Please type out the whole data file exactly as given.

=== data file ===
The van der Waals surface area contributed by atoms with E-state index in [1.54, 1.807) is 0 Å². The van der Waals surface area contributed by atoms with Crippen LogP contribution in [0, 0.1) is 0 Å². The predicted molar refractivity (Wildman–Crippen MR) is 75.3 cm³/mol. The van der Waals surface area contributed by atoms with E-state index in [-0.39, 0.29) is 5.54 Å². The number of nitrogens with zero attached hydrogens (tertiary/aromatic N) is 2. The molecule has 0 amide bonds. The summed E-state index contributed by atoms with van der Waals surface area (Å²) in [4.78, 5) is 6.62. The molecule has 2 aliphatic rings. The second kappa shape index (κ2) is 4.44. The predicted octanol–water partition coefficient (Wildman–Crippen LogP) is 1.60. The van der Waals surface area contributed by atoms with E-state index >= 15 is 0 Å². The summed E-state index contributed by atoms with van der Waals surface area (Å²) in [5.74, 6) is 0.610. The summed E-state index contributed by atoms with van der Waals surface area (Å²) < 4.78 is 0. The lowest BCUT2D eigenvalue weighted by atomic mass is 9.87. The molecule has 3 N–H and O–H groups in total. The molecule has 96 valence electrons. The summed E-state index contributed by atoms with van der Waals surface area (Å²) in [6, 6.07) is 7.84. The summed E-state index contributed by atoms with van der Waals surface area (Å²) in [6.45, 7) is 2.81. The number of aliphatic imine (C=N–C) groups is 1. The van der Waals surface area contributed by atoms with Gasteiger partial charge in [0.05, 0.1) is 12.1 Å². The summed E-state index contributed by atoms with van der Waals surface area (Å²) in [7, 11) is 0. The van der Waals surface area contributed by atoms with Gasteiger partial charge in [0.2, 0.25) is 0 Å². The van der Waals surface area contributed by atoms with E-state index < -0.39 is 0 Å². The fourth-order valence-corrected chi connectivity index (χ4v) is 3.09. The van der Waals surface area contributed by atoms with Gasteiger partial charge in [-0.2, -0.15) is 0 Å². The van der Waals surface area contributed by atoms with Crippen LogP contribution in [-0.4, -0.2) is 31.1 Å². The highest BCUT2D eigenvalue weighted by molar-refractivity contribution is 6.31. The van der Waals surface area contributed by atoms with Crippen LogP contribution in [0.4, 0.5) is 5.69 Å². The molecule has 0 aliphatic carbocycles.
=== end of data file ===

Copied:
The van der Waals surface area contributed by atoms with E-state index in [1.54, 1.807) is 0 Å². The van der Waals surface area contributed by atoms with Crippen LogP contribution in [0, 0.1) is 0 Å². The predicted molar refractivity (Wildman–Crippen MR) is 75.3 cm³/mol. The van der Waals surface area contributed by atoms with E-state index in [-0.39, 0.29) is 5.54 Å². The number of nitrogens with zero attached hydrogens (tertiary/aromatic N) is 2. The molecule has 0 amide bonds. The summed E-state index contributed by atoms with van der Waals surface area (Å²) in [4.78, 5) is 6.62. The molecule has 2 aliphatic rings. The second kappa shape index (κ2) is 4.44. The predicted octanol–water partition coefficient (Wildman–Crippen LogP) is 1.60. The van der Waals surface area contributed by atoms with E-state index >= 15 is 0 Å². The summed E-state index contributed by atoms with van der Waals surface area (Å²) in [5.74, 6) is 0.610. The summed E-state index contributed by atoms with van der Waals surface area (Å²) < 4.78 is 0. The lowest BCUT2D eigenvalue weighted by atomic mass is 9.87. The molecule has 3 N–H and O–H groups in total. The molecule has 96 valence electrons. The summed E-state index contributed by atoms with van der Waals surface area (Å²) in [6, 6.07) is 7.84. The summed E-state index contributed by atoms with van der Waals surface area (Å²) in [6.45, 7) is 2.81. The number of aliphatic imine (C=N–C) groups is 1. The van der Waals surface area contributed by atoms with Gasteiger partial charge in [0.05, 0.1) is 12.1 Å². The summed E-state index contributed by atoms with van der Waals surface area (Å²) in [7, 11) is 0. The van der Waals surface area contributed by atoms with Gasteiger partial charge in [0.2, 0.25) is 0 Å². The van der Waals surface area contributed by atoms with E-state index < -0.39 is 0 Å². The fourth-order valence-corrected chi connectivity index (χ4v) is 3.09. The van der Waals surface area contributed by atoms with Gasteiger partial charge in [-0.2, -0.15) is 0 Å². The van der Waals surface area contributed by atoms with Crippen LogP contribution in [-0.4, -0.2) is 31.1 Å². The highest BCUT2D eigenvalue weighted by molar-refractivity contribution is 6.31. The van der Waals surface area contributed by atoms with Crippen LogP contribution in [0.4, 0.5) is 5.69 Å². The molecule has 0 aliphatic carbocycles.